The findings of the present study indicate a remarkably low prevalence of modern contraceptive use indicating considerable high unmet need. Women having three children reported the highest use of modern contraceptive methods and the lowest was found among the women having no child. Use of modern contraception was low among the women who were the head of the households. Working women, women belonging to richest wealth quintile, women whose husbands reported to be working and women from male headed households were less likely to have unmet need for family planning. This can be a concern and special emphasis of the policy makers should be on this since it is well researched that modern contraceptive use and addressing unmet need are of overriding importance in reducing pregnancy related morbidity, preventing unintended pregnancies that lead to abortion and will gradually improve reproductive well-being among women. Findings provide important insights for policy makers and researchers and thus invite more in-depth surveys for future. A longitudinal study that follows behavioral changes among the women can be more fruitful to ascertain the increased use of modern contraceptives and decreased use of unmet need among the urban poor. Results of the study which is specific to urban poor present a critical opportunity to reconsider the importance of family planning especially among the poorer section of the society and this calls for updating and revisiting program strategies addressing the urban poor and considering this as a public health priority.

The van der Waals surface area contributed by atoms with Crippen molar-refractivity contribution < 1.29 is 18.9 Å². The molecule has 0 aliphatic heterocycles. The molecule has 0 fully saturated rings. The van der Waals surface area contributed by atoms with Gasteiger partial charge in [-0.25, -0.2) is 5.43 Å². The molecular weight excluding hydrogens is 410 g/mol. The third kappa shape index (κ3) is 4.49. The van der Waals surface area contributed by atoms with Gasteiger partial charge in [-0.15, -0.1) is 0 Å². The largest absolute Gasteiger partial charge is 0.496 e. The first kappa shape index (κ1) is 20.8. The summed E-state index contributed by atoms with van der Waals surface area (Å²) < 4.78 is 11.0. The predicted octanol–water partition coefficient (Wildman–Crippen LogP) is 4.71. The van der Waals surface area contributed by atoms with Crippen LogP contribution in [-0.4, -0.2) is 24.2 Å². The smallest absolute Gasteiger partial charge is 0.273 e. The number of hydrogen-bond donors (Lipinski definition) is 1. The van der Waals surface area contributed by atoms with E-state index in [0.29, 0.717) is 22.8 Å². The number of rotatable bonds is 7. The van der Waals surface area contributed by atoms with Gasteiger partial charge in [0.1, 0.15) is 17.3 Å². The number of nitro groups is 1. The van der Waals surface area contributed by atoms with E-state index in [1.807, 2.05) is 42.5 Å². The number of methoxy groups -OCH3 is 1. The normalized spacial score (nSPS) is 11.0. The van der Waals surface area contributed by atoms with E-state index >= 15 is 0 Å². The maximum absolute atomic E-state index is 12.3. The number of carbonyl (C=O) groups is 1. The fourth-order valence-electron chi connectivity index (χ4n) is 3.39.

The study has few strength and limitations too. One of the strength of this study is that the results are based on primary data collected among currently married women aged 15 - 49 of age from selected urban areas of Rajasthan and Uttar Pradesh. To provide a comparative understanding of the scenario, the findings were reported in light of the existing evidence. To contemplate the limitations, it should be noted that causal interferences were precluded as this present study shares the drawbacks of cross-sectional nature. This study used self-reported indicators of variables which increase the chances of reporting bias and social desirability. In addition, although contraceptive choice and use was examined, it is important to recognize that some couples have very limited choice in the methods they adopt and depends on the methods that are available and accessible to specific segments of the population. Also, sometimes lack of privacy at stores/shops limit the willingness of women to access contraceptive services and supply. Additionally, we also did not cover the side effects of contraception which may be one of the important reason women show inhibition in using certain kind of contraception. Further, findings of this study are based on urban poor population and may not be generalized.
Authors would like to acknowledge The United States Agency for International Development (USAID) for providing financial assistance to implement PAHAL Project. Authors also thank Ms. Eman Rahman for her constructive comments on the first draft of the paper.